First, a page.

There are signs of recovery in the Italian car market, and registrations of plug-in vehicles increased at the end of the first half in this context. With a new incentive program becoming fully operational, electrified powertrain sales were widely expected, and they were.
Originally published on opportunity: energy.
Official June statistics released by UNRAE showed positive results for the advancement of electric mobility in Italy. After a few months of high uncertainty, June marked the first month of what could be a new era of stable growth for electric cars, following the recent launch of new, albeit reduced, financial incentives for low-emission vehicles. This does not mean that the Italian car market is healthy. Overall registrations fell to less than 129,000, down about 15% year-over-year (YoY) from nearly 151,000 a year ago. Internal combustion engine (ICE) powertrains, although down around 20% year-on-year in absolute numbers, have stabilized in terms of market share, with gasoline and diesels at 29.2 % and 20.7% respectively (down slightly from 30.2% and 22.5% twelve months earlier). Full and mild plugless hybrids fell slightly to 29.1%, losing their place as the most popular powertrain to gasolines for the first time in a year. A temporary breakdown?
Battery electric vehicles (BEVs) recorded their highest figure so far in 2022, 6,190 registrations. While that still meant a reduction of 11.9% YoY, it was enough to actually increase the YoY market share to 4.8% in this weak market. Pent-up demand is surely responsible for this good result, at least in part. Many potential BEV customers were waiting for the new incentive program and were able to complete their purchase with a discount. We could see some “turmoil” in the coming months as the auto market stabilizes deliveries under the new tax regime, not least thanks to ongoing talk of the recession impacting buying decisions. Full-electric cars are, however, expected to see positive results in the future, if automakers focus their attention on BEVs again and feed the appetite of customers with sufficient production figures across the continent.
Plug-in hybrids again outperformed fully electric cars, with 7,073 registrations. This result was only slightly lower than last year, which allowed PHEVs to increase their market share to 5.5% (it was 4.7% twelve months earlier). Continued attention from mainstream automakers, along with a customer base to win over, is giving PHEVs the edge, which will likely continue for some time, especially as the economy heads into a new period of economic growth. uncertainty.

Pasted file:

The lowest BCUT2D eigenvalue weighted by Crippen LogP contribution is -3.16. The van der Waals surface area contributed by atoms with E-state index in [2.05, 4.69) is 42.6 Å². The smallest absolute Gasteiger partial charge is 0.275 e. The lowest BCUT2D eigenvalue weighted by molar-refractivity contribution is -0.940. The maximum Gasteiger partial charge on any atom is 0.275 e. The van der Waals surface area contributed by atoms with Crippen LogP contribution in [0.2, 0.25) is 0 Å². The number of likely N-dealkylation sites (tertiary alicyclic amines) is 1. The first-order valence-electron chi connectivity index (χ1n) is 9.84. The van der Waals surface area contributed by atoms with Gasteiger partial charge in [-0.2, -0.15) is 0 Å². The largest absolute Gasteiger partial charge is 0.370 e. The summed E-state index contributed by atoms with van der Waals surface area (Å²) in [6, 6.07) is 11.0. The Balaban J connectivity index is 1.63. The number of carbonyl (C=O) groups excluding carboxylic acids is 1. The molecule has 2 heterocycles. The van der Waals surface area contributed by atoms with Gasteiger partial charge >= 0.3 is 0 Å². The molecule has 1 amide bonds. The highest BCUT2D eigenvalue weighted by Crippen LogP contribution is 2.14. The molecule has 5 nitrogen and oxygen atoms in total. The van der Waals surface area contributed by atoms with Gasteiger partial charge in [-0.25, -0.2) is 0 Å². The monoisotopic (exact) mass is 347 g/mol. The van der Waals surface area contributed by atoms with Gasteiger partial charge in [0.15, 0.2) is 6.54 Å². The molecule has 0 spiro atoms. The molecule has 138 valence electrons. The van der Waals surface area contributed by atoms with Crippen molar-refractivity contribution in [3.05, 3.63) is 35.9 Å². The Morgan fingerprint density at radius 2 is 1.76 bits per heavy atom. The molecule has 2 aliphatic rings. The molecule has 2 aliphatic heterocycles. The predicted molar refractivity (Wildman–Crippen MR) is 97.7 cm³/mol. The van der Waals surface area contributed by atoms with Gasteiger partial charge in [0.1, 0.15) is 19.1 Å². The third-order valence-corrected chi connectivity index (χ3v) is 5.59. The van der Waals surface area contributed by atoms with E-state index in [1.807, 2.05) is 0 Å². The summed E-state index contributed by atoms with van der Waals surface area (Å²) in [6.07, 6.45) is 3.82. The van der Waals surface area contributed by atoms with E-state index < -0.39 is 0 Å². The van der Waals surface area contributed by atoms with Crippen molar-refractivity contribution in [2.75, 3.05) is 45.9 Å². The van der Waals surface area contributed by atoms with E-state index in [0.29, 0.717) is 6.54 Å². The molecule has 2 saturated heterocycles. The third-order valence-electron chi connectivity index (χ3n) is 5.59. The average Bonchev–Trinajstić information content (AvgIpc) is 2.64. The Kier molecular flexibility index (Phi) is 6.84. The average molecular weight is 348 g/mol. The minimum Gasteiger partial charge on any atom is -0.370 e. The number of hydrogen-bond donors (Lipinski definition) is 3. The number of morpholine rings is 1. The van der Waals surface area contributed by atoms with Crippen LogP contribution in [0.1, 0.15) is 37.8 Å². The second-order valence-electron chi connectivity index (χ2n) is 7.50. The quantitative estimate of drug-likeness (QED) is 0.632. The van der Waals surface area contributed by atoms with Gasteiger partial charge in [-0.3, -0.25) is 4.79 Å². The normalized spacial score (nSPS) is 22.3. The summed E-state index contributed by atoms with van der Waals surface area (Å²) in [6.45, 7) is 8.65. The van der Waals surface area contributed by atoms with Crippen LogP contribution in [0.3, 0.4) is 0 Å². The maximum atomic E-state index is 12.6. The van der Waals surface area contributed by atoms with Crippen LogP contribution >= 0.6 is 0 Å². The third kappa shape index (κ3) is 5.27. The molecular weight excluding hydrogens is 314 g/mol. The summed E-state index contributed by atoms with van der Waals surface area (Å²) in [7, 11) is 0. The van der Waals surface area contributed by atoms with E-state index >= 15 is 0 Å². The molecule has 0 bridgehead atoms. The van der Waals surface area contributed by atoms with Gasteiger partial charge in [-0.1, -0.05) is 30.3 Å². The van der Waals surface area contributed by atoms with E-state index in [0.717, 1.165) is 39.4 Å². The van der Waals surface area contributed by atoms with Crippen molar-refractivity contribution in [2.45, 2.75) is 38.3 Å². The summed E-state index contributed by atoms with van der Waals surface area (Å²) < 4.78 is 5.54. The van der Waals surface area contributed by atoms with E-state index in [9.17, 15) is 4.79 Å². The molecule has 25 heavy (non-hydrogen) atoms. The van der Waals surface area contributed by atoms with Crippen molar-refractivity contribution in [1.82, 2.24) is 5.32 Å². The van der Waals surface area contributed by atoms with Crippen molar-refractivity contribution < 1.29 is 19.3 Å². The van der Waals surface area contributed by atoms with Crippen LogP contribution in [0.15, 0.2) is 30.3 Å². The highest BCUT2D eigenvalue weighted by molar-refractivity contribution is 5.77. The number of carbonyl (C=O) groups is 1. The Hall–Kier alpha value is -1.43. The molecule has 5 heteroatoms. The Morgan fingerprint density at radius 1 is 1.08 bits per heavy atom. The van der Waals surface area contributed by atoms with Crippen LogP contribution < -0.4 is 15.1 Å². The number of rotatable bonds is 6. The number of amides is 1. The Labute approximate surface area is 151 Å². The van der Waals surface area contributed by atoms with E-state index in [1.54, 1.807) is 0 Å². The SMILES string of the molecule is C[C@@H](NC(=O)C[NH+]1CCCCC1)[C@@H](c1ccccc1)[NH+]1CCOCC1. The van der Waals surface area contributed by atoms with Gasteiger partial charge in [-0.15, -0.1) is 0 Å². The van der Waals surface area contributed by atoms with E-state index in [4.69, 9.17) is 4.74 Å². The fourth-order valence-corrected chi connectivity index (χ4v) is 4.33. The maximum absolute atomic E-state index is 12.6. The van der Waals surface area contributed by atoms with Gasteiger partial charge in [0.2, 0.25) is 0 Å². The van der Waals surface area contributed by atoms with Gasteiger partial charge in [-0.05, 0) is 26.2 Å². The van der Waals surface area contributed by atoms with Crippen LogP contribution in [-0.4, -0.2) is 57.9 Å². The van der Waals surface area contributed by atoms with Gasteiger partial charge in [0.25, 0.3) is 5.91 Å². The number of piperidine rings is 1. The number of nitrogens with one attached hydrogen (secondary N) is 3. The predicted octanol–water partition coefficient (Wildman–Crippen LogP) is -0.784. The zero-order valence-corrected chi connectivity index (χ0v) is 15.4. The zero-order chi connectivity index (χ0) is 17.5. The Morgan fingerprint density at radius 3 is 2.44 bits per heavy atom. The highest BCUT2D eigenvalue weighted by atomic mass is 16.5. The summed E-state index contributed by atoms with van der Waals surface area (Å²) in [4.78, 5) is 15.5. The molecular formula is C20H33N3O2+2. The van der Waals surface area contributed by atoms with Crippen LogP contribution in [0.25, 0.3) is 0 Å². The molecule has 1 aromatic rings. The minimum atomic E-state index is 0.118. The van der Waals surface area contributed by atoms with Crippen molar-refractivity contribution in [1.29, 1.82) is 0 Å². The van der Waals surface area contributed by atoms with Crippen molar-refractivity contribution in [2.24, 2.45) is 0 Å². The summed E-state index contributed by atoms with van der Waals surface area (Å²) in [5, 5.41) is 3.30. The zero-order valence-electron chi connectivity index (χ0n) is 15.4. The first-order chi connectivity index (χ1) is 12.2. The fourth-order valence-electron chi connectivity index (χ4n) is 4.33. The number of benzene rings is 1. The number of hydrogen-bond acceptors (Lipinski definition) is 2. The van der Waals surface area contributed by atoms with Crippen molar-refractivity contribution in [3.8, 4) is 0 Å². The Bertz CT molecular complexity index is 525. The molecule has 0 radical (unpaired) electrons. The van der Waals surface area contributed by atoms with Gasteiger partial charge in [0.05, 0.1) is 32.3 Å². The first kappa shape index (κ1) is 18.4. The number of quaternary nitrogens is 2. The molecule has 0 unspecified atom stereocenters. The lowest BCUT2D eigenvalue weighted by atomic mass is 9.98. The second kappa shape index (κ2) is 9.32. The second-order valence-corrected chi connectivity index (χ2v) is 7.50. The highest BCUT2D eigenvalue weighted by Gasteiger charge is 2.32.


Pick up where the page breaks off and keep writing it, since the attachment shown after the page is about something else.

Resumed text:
With this strong performance, global plugin registrations achieved their best result in the first six months of 2022, 10.3% combined market share. June’s BEV top 10 reflects the spikes typical of end-of-quarter models, as well as a spicy new entry.
The Fiat 500 once again topped the sales chart, but it was not an easy win. With 781 registrations, it ended with a very slim advantage over the much more expensive and unincentivized Tesla Model Y, second with 769 units. Tesla’s best-selling model is now in its second show of strength in two consecutive quarter-ends, which is likely to continue as these results come out of the new BEV subsidy scheme (limited to models below €35,000 plus VAT ). The ubiquitous Smart ForTwo closed this unusual run on the podium with 723 registrations, confirming its undiminished desirability in this minicar-loving country.
Off the podium, the Tesla Model 3 followed in fourth place with 374 units. Away from its highs of last quarter, the world’s best-selling BEV now faces headwinds, given its record price rise of 20% in recent months (adding €10,000 to its 2021 price) , and coupled with exclusion from the new round of government incentives . There may be an additional element of scarcity, as the Model 3 looks sold out for the coming months, with deliveries for new Italian orders now going into early 2023. We could see it bounce back in the coming quarters as the Tesla gigafactory in Berlin intensifies and inflation eases after its peak.
A group of French models followed in the lower positions, with the all-new Renault Megane E-Tech making its Italian debut in eighth place with 189 registrations. The interesting sedan is a welcome entry, a C-segment competitor to the VW ID.3, which itself comes in tenth place with 170 units.
With four top-segment models, one wonders if fully electric cars are finally making their way to a wider, mainstream audience in Europe’s fourth-largest car market. While certainly a good sign, current economic uncertainties and challenging local market dynamics mean that a change in the pace of EV adoption in Italy has yet to be confirmed.
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